At the same time, it's also interesting to look at the benefits-versus-issues juxstaposition of MOOCS by bringing Siemens' (2004) 'Connectivism' as a proposed learning theory for the digital age into play here.
The Web has fundamentally changed how information and knowledge is created and exchanged. Siemens (2004) argues that the traditional learning theories (Behaviourism, Cognitivism, and Constructivism) are no fit models anymore to account for networked virtual learning environments, as they "are concerned with the actual process of learning, not with the value of what is being learned" (Siemens, 2004).
Siemens' (2004) 'Connectivism' is built upon the following principles:
- Learning and knowledge rests in diversity of opinions.
- Learning is a process of connecting specialized nodes or information sources.
- Learning may reside in non-human appliances.
- Capacity to know more is more critical than what is currently known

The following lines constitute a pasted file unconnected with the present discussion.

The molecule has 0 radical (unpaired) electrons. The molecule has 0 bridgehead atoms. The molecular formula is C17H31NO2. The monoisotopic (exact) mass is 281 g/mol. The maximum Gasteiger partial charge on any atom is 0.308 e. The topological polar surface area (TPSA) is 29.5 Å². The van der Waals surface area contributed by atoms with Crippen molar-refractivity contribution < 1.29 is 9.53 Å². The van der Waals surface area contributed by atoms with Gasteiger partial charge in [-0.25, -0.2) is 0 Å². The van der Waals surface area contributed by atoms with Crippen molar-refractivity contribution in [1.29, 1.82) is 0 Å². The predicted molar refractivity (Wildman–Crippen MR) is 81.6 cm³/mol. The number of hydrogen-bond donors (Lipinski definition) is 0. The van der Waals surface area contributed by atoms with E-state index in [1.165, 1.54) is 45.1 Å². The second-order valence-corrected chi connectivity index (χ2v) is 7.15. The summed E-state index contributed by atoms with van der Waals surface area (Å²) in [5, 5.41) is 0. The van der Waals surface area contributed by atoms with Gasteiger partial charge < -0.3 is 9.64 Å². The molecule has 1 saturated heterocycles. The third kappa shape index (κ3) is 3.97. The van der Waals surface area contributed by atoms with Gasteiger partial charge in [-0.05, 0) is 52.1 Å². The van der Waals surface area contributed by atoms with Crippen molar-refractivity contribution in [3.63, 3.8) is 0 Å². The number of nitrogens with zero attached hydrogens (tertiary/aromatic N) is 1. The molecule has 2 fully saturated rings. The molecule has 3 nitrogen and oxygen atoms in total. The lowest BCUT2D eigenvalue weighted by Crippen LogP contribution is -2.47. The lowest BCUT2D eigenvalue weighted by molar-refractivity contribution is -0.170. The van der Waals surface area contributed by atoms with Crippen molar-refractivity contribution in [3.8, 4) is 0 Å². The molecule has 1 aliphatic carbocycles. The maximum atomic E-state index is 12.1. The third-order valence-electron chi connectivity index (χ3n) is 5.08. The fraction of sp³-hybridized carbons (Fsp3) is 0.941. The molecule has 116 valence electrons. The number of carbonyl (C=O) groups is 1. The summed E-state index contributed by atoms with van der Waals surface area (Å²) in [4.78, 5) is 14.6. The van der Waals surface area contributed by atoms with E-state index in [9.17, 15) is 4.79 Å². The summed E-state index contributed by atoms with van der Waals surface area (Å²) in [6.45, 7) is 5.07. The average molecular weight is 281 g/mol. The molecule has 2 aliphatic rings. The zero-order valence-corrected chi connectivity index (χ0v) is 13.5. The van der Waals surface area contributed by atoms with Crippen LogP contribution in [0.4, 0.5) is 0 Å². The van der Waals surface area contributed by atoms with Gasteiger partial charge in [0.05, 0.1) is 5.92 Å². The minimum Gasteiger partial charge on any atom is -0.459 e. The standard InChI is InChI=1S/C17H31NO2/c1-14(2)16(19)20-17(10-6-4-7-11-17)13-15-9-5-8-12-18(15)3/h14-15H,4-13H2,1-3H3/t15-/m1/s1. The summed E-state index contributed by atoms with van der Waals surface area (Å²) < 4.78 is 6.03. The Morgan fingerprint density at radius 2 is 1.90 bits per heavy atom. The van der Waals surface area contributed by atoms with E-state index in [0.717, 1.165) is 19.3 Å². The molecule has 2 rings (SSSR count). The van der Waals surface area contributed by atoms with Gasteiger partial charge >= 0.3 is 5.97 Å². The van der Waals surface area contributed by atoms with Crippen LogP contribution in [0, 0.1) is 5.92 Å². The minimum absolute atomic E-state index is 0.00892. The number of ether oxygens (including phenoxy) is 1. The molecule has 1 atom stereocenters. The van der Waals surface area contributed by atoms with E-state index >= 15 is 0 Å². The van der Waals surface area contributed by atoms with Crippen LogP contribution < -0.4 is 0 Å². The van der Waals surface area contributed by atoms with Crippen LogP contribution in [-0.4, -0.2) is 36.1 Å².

- Nurturing and maintaining connections is needed to facilitate continual learning.
- Ability to see connections between fields, ideas, and concepts is a core skill.
- Currency (accurate, up-to-date knowledge) is the intent of all connectivist learning activities.
- Decision-making is itself a learning process. Choosing what to learn and the meaning of incoming information is seen through the lens of a shifting reality. While there is a right answer now, it may be wrong tomorrow due to alterations in the information climate affecting the decision.
Presented By: Online Colleges
elearnspace. 2004. Connectivism: A Learning Theory for the Digital Age. [ONLINE] Available at: http://www.elearnspace.org/Articles/connectivism.htm. [Accessed 07 August 12].